First published over thirty years ago under the title A Student's Vocabulary of Biblical Hebrew, this classic work has been completely revised, updated, and expanded by the author to assist a new generation of students in developing a basic Biblical Hebrew vocabulary. Designed with beginning Hebrew readers in mind, this valuable teaching tool shows which words occur most frequently in the Hebrew Bible and, where possible, arranges those words into meaningful groups according to their roots and cognates. Vocabularies have been kept to a manageable size, extensive cross-references document when words appear frequently with different meanings, and an index allows rapid location of every word encountered.
Careful study of this volume will be richly rewarded as students:
• quickly learn the most commonly occurring words in the Hebrew Bible,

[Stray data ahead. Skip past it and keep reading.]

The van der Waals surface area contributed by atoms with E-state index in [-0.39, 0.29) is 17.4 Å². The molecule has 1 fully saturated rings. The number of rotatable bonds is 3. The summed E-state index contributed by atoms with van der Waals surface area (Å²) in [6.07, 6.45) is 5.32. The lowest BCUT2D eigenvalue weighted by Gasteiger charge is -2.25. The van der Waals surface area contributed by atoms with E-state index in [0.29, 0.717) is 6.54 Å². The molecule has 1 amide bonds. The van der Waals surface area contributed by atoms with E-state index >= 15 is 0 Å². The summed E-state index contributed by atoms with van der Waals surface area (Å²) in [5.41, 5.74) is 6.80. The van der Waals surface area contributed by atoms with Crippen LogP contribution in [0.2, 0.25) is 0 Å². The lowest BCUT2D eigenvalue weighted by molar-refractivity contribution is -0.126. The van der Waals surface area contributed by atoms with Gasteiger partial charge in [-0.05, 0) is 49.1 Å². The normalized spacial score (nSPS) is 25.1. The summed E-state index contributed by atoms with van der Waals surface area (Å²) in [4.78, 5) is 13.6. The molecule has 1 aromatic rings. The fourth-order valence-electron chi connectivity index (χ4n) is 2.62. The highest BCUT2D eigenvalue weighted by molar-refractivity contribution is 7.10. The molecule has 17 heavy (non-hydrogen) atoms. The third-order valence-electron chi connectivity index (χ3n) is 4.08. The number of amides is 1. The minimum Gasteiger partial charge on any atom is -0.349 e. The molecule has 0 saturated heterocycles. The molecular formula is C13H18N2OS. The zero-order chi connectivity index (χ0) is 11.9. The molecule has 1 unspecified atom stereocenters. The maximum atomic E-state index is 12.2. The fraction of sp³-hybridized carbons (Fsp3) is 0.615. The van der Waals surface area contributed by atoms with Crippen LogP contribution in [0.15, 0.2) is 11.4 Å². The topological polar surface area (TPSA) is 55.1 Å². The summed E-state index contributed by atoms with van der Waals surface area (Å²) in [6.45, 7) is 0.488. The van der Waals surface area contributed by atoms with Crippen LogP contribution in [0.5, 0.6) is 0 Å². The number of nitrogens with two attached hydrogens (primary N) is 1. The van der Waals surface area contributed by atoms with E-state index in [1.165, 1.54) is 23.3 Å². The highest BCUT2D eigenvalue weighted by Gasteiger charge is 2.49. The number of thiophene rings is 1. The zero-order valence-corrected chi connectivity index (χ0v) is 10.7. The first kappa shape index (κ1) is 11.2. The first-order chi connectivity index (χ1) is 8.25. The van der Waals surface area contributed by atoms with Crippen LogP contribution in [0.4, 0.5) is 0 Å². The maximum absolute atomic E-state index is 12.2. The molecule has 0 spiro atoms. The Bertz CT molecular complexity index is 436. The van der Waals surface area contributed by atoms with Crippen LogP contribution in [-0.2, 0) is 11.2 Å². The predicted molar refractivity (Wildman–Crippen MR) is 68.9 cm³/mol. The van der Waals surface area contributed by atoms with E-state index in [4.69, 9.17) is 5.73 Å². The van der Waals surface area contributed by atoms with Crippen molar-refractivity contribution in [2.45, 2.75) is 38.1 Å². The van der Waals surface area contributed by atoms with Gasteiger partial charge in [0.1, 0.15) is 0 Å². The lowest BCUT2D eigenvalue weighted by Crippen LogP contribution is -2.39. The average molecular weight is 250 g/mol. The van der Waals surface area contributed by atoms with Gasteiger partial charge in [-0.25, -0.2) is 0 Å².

• naturally expand their working vocabulary of related words, and
• consistently observe how Hebrew characteristically builds upon verbal roots
As a result, students who master this volume will remember words more easily, consult a lexicon less frequently but more intelligently, and translate the Hebrew Bible at sight more readily and enjoyably.
Praise for the Print Edition
I warmly welcome the appearance of this thoroughly revised and much improved edition of a standard vocabulary list by one of the master teachers of Biblical Hebrew. It is thoughtfully organized and much more user-friendly than the previous edition from three decades ago. An additional bonus is a brief outline of Hebrew grammar, with some helpful tips by the author on learning Hebrew vocabulary. Every teacher of Biblical Hebrew will be grateful to Landes for this new edition and will want to recommend this valuable resource to students.
- Choon-Leong Seow, Princeton Theological Seminary
[This] work is an excellent resource for the student endeavoring to learn Hebrew and for the teacher instructing such students. For the student who wishes to work specifically on Hebrew (over Aramaic) vocabulary, no better handbook exists in print.
- Albert L. Lukaszewski, St. Mary's College